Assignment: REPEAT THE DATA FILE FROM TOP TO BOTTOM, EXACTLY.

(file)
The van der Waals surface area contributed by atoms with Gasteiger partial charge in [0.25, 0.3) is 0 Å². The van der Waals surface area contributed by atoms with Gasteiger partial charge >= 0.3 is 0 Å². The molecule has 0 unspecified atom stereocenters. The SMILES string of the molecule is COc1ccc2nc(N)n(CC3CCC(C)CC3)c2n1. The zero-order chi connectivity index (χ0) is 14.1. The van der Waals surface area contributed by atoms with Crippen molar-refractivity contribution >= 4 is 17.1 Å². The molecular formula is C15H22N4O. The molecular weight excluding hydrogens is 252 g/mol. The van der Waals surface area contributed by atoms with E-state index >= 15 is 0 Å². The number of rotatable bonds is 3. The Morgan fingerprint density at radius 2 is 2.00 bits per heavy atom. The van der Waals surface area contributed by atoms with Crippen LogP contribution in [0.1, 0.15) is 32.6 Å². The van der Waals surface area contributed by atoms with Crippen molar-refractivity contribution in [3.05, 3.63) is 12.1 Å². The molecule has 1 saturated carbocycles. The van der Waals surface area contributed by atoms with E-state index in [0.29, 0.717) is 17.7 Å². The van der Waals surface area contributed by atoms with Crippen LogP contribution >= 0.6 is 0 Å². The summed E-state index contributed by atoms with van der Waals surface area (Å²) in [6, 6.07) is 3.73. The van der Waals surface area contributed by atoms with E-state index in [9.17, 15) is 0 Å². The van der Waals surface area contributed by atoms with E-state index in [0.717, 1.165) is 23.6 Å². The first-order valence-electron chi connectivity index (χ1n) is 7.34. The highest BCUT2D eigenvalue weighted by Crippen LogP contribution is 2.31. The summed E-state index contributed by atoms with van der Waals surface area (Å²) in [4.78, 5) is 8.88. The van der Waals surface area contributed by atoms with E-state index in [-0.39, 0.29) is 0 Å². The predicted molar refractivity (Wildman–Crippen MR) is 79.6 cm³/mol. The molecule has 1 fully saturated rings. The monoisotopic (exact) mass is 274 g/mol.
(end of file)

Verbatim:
The van der Waals surface area contributed by atoms with Gasteiger partial charge in [0.25, 0.3) is 0 Å². The van der Waals surface area contributed by atoms with Gasteiger partial charge >= 0.3 is 0 Å². The molecule has 0 unspecified atom stereocenters. The SMILES string of the molecule is COc1ccc2nc(N)n(CC3CCC(C)CC3)c2n1. The zero-order chi connectivity index (χ0) is 14.1. The van der Waals surface area contributed by atoms with Crippen molar-refractivity contribution >= 4 is 17.1 Å². The molecular formula is C15H22N4O. The molecular weight excluding hydrogens is 252 g/mol. The van der Waals surface area contributed by atoms with E-state index >= 15 is 0 Å². The number of rotatable bonds is 3. The Morgan fingerprint density at radius 2 is 2.00 bits per heavy atom. The van der Waals surface area contributed by atoms with Crippen LogP contribution in [0.1, 0.15) is 32.6 Å². The van der Waals surface area contributed by atoms with Crippen molar-refractivity contribution in [3.05, 3.63) is 12.1 Å². The molecule has 1 saturated carbocycles. The van der Waals surface area contributed by atoms with E-state index in [0.29, 0.717) is 17.7 Å². The van der Waals surface area contributed by atoms with Crippen LogP contribution >= 0.6 is 0 Å². The summed E-state index contributed by atoms with van der Waals surface area (Å²) in [6, 6.07) is 3.73. The van der Waals surface area contributed by atoms with E-state index in [9.17, 15) is 0 Å². The van der Waals surface area contributed by atoms with E-state index in [0.717, 1.165) is 23.6 Å². The first-order valence-electron chi connectivity index (χ1n) is 7.34. The highest BCUT2D eigenvalue weighted by Crippen LogP contribution is 2.31. The summed E-state index contributed by atoms with van der Waals surface area (Å²) in [4.78, 5) is 8.88. The van der Waals surface area contributed by atoms with E-state index in [-0.39, 0.29) is 0 Å². The predicted molar refractivity (Wildman–Crippen MR) is 79.6 cm³/mol. The molecule has 1 fully saturated rings. The monoisotopic (exact) mass is 274 g/mol.